Russia Proposes Package, Not Pressure

Russia believes it is too early to take the North Korea issue to the United Nations Security Council and is proposing a so-called package plan addressing an array of concerns in the crisis, a Foreign Ministry spokesman said Saturday.

Holding a Security Council meeting on North Korea's nuclear activities and its withdrawal from the Nuclear Nonproliferation Treaty would be "premature," Alexander Yakovenko said in a statement.

"Bilateral and multilateral contacts, which are being intensively conducted among the interested parties and the possibilities of which are far from exhausted, should continue," he said.

The United States is preparing to take its case against North Korea to the Security Council, raising the possibility of sanctions. North Korea said Friday that sanctions would be tantamount to "a declaration of war."

Russian Foreign Minister Igor Ivanov urged against "pressure and threats" in telephone consultations with his U.S., French, Chinese and South Korean counterparts, the Foreign Ministry said Saturday.

"The escalation of tension must be stopped immediately. The solution must be a package. The path lies in constructive dialogue that takes into account the interests of all of the parties involved and establishes a lasting peace on the Korean Peninsula," the ministry said in a statement.

Russian news agencies early Sunday quoted Yakovenko as giving an outline of the package.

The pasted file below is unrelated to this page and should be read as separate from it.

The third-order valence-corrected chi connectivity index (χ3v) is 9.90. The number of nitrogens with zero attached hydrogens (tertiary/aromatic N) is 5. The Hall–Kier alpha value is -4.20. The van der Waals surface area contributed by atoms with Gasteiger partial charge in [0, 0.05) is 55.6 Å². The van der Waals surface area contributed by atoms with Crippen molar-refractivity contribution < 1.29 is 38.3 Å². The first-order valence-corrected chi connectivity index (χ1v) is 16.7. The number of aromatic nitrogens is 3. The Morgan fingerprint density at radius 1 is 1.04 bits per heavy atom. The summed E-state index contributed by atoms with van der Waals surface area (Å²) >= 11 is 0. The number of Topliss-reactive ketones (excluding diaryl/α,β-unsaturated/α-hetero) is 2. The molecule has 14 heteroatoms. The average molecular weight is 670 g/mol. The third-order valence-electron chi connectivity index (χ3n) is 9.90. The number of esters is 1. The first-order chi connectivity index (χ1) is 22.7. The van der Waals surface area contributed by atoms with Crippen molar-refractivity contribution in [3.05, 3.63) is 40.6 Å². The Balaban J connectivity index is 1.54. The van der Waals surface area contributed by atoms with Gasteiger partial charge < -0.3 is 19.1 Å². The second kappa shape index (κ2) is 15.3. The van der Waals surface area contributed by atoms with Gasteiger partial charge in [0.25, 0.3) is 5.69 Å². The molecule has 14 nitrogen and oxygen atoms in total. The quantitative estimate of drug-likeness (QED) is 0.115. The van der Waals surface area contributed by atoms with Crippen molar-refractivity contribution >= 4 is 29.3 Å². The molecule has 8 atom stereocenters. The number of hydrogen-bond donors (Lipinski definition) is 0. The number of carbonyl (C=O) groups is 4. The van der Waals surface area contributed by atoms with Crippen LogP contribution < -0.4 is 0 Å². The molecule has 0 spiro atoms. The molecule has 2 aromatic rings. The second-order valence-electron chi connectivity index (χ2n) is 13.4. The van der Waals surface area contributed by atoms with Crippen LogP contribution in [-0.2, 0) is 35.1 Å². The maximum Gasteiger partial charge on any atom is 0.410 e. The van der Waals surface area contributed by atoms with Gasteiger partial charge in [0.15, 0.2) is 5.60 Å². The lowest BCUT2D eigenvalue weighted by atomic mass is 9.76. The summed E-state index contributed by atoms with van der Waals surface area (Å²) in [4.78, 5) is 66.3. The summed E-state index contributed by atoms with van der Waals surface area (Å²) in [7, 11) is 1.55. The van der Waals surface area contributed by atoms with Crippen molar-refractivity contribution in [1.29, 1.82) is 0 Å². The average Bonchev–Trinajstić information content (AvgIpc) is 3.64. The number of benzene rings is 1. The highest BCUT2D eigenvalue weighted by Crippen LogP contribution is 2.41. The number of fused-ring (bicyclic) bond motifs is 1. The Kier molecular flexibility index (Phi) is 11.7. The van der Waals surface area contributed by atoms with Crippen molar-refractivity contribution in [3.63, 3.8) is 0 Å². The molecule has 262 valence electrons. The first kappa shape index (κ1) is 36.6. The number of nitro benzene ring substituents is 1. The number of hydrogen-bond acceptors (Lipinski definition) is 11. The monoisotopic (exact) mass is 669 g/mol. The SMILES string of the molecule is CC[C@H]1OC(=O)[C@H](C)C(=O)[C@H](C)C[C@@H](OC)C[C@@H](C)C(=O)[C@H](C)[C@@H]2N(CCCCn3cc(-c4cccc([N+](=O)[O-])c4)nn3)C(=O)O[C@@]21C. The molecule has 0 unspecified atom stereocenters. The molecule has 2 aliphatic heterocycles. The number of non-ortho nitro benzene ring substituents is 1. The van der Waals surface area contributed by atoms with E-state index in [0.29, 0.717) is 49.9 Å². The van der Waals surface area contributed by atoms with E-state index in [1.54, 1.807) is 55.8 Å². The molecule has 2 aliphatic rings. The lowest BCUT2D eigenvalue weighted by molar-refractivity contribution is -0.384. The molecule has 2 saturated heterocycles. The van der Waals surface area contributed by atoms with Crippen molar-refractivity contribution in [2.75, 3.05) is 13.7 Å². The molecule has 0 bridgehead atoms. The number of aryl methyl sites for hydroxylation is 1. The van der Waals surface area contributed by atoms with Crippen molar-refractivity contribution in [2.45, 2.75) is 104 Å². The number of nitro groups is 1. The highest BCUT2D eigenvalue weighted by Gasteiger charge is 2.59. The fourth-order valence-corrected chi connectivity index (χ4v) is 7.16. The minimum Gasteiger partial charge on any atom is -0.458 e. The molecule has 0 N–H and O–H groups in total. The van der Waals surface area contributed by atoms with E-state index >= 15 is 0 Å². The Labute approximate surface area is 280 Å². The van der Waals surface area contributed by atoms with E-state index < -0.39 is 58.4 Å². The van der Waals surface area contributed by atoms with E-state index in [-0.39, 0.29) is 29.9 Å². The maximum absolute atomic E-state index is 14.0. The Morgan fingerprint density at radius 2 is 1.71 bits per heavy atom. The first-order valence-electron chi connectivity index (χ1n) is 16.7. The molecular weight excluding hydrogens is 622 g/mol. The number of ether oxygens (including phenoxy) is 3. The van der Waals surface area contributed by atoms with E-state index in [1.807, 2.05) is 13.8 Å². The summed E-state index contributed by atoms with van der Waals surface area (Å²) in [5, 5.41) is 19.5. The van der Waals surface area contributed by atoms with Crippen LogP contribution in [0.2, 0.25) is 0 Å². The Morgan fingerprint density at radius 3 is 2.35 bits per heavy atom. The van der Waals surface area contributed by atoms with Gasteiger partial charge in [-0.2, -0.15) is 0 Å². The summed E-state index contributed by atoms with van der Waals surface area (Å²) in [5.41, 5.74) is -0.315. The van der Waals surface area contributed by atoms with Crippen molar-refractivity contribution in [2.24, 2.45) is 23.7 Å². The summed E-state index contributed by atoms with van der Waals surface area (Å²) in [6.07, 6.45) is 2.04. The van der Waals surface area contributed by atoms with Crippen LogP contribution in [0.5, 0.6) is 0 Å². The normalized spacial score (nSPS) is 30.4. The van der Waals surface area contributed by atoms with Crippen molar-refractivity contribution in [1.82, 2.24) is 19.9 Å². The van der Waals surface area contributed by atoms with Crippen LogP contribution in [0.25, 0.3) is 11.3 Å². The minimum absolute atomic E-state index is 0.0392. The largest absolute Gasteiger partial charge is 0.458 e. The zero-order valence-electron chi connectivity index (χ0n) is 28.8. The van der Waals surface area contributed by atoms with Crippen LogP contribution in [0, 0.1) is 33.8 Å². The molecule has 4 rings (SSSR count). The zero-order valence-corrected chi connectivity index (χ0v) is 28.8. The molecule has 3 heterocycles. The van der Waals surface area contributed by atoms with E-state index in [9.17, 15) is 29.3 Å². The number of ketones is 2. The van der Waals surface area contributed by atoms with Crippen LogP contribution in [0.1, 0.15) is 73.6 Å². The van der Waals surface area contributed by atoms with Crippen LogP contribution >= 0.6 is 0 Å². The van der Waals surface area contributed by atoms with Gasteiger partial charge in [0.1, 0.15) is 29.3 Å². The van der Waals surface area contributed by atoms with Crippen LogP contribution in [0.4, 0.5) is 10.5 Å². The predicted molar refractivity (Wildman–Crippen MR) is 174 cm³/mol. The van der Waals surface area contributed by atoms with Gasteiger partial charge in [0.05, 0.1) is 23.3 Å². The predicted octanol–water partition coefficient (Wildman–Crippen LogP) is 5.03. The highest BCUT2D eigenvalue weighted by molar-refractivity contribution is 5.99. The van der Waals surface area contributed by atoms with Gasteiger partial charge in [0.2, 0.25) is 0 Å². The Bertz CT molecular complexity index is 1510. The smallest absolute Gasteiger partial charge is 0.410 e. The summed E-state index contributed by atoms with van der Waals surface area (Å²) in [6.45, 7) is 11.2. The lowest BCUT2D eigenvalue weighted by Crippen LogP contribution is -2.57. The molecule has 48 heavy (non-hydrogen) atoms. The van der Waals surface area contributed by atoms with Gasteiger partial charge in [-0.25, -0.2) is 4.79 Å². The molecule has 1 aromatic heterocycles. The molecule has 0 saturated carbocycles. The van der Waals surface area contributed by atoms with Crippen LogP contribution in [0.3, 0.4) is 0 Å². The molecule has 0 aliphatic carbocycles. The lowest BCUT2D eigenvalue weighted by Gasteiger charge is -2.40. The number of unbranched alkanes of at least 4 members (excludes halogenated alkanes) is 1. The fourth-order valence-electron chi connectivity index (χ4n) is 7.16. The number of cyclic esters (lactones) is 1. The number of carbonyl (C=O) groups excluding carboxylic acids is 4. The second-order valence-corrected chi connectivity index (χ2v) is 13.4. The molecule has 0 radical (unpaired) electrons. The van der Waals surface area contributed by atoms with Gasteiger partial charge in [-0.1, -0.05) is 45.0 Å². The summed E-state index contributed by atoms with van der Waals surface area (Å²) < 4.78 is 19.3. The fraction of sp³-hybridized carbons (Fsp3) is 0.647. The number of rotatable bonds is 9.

The plan that Ivanov pushed in his consultations calls for guaranteeing the non-nuclear status of the Korean Peninsula, strict adherence to the Nuclear Nonproliferation Treaty and to the 1994 agreement under which North Korea froze its nuclear program in return for foreign aid, the reports cited Yakovenko as saying.

The package also calls for the resumption of humanitarian and economic programs for North Korea and for security guarantees for the country, the reports said.

"Of course, details are now being worked out in our contacts with all the interested sides, but in general the main elements of the package solution have already been defined," Yakovenko was quoted as saying by Interfax.

State Duma Speaker Gennady Seleznyov, warned against any harsh measures by the United States toward North Korea and said withdrawal from the nonproliferation treaty did not necessarily spell disaster.

"It's no use scaring anyone; it's no use being rude," Itar-Tass quoted Seleznyov as saying during a trip to the Philippines. "The reasons for Pyongyang's decision must be looked into in a calm fashion."

Meanwhile, Nuclear Power Minister Alexander Rumyantsev suggested that Moscow build a nuclear power station in North Korea to help end the crisis, Itar-Tass reported.

Rumyantsev made similar comments on Friday, saying Russia could assist North Korea with its nuclear energy program to help bring the country back into the framework of the Nuclear Nonproliferation Treaty.

The 1994 pact also called for the construction of nuclear power plants by a consortium made up of the United States, Japan and South Korea. Rumyantsev expressed regret that Russia was not part of that effort.